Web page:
RUMBLE FISH (1983)

Francis Ford Coppola’s “Rumble Fish” is a surreal swirl of testosterone and youthful disillusionment. At a key moment it offers a tiny slice of color: blue and red fighting fish that Mickey “Motorcycle Boy” Rourke frees from a pet store.

SIN CITY (2005)

Rarely have random bits of color exploded and popped with the ferocity they do in “Sin City.” It’s a comic book adaptation, and the colors reflect a dazzling, hyper-stylized sensibility. They’re perfectly matched to the dynamic, black and white performances of Bruce Willis, Jessica Alba, Clive Owen and Mr. Mickey Rourke.

WINGS OF DESIRE (1987)

Bruno Ganz plays an angel who dreams of seeing the world in color and experiencing life as a mortal. He gets his wish after he falls in love and falls to Earth. This Wim Wenders film is a personal favorite of mine, and the transfer from black and white to color is amazing.

SCHINDLER’S LIST (1993)

One of the great films of the past few decades. Steven Spielberg’s story from the Holocaust includes a couple of emotionally devastating scenes featuring a little girl in a red coat. We see her walking in one scene; later, we see the red coat in a pile of bodies. No dialogue, just a haunting image.

THE PICTURE OF DORIAN GRAY (1945)

This is Oscar Wilde’s famous story of a young man who wishes that his portrait would age, but he himself wouldn’t. Years pass, and the portrait absorbs all of Dorian Gray’s physical age and moral depravity. The 1945 black and white version boasts a pair of color sequences featuring the portrait itself. I love how the use of color here is both beautiful and garish.

THE WIZARD OF OZ (1939)

A good case can be made that the scene in which Dorothy emerges from black and white Kansas and steps into the colorful land of Oz is the best special effect in movie history. It is stunning, even disorienting, in the way it instantly takes us to another realm. Here’s a shout-out to the boys in The Lollipop Guild.

I’ll bet there are a few good ones I’ve missed. Drop me a line and add them to The List!

Great Cast, Terrible Movie

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Sometimes, a movie’s casting math just doesn’t add up. You get a couple of terrific leads, surround them with dynamite supporting players and you end up with – a great big mess. It’s quite amazing, actually. Here are some of my favorite, star-studded disasters.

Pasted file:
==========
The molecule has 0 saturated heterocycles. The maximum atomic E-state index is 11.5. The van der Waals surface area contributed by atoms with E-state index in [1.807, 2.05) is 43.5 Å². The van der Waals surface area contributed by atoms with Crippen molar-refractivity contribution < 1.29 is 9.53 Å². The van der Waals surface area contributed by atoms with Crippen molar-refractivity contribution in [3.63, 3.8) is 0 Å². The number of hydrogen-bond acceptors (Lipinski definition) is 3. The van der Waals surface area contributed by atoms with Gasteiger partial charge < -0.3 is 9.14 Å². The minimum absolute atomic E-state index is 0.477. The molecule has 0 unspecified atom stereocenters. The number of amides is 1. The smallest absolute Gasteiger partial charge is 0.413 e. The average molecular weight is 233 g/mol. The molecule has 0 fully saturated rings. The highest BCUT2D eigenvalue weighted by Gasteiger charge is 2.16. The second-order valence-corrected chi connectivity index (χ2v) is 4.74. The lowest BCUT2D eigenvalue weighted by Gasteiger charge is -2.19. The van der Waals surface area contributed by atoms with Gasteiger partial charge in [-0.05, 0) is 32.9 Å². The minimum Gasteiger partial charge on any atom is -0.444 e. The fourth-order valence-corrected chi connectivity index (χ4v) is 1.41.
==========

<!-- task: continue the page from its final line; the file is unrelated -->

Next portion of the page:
MIXED NUTS (1994)

Get a load of this cast: Steve Martin, Adam Sandler, Jon Stewart, Madeline Kahn, Garry Shandling, Robert Klein and Rob Reiner, plus Liev Schreiber, Rita Wilson, Juliette Lewis and Anthony LaPaglia. Its a comedy juggernaut, except it’s really, really not. This royal stinker, about a suicide hotline at Christmas, is stunningly bad.

AIRPORT ’77

I could have chosen just about any disaster flick of the 1970s, such as “Earthquake,” or “The Towering Inferno,” but this is the one I always found particularly annoying. You had heavyweights such as Jack Lemmon, Jimmy Stewart, Olivia de Havilland, Joseph Cotten, M. Emmet Walsh, Christopher Lee and, of course, George Kennedy, all pretending they were in a better movie.

AMERICA’S SWEETHEARTS (2001)

This one is inexplicable. The cast included John Cusack, Julia Roberts, Billy Crystal, Catherine Zeta-Jones, Christopher Walken, Stanley Tucci, Alan Arkin, Seth Green and Rainn Wilson. To say this romantic comedy didn’t gel is a vast understatement.

LOVE AFFAIR (1994)

Speaking of bad romantic comedies, this Warren Beatty-Annette Bening picture is one of the worst ever. It’s stultifyingly bad. The thing is, it also dragged down the great Katharine Hepburn, Garry Shandling, Pierce Brosnan, Harold Ramis and Lisa Edelstein with it. This was no way to treat Hollywood royalty.

SHADOWS AND FOG (1991)

I’m using one example here to represent the many, later-period Woody Allen films that wasted great casts. “Shadows and Fog,” an ode to German expressionist films, was a boring movie that seemed to taunt audiences with all the talent going underutilized: Woody, Mia Farrow, John Malkovich, John Cusack, Jodie Foster, Lily Tomlin, Kathy Bates, William H. Macy, John C. Reilly, Wallace Shawn and Madonna. And that’s just a partial list.

EARTH GIRLS ARE EASY (1988)

Underneath all that colorful fur are Jim Carrey, Damon Wayans and Jeff Goldblum. It’s a shame, really. The movie makes a great effort to be fun and funky – but that fur!? Come on. Also along for the ride are Geena Davis and Michael McKean.

DEATH TO SMOOCHY (2002)

Dark, dark comedy here that might have been too caustic for its own good. It’s a story about egos gone amok in the children’s entertainment industry, with valiant efforts by Robin Williams, Edward Norton, Catherine Keener, Jon Stewart and Danny DeVito. No sale.

SPHERE (1998)

Sorry, but Dustin Hoffman in space does not work for me. When I see Hoffman, Samuel L. Jackson, Sharon Stone and Liev Schreiber on a cast list together, I want a feisty, gritty urban drama – not a cold, slow-moving space thriller.

THE AVENGERS (1998)

This update on the stylish Brit TV series is a bit of a steaming pile, wot wot. It’s like some horrible hallucination in which Ralph Fiennes, Uma Thurman, Sean Connery, Jim Broadbent and Eddie Izzard recite gibberish and run around in odd clothing. As I mentioned in a previous list, Connery actually dons a teddy bear costume in this one. Yikes.

BONFIRE OF THE VANITIES (1990)

Tom Wolfe’s famous novel about class collisions in New York City made for a glorious train wreck of a film. There was absolutely no chemistry, and often the actors seemed to be taking wild stabs at how to play the material. We may never see Tom Hanks, Bruce Willis, Morgan Freeman and Kirsten Dunst in another movie together.

That should get us started. Add to The List!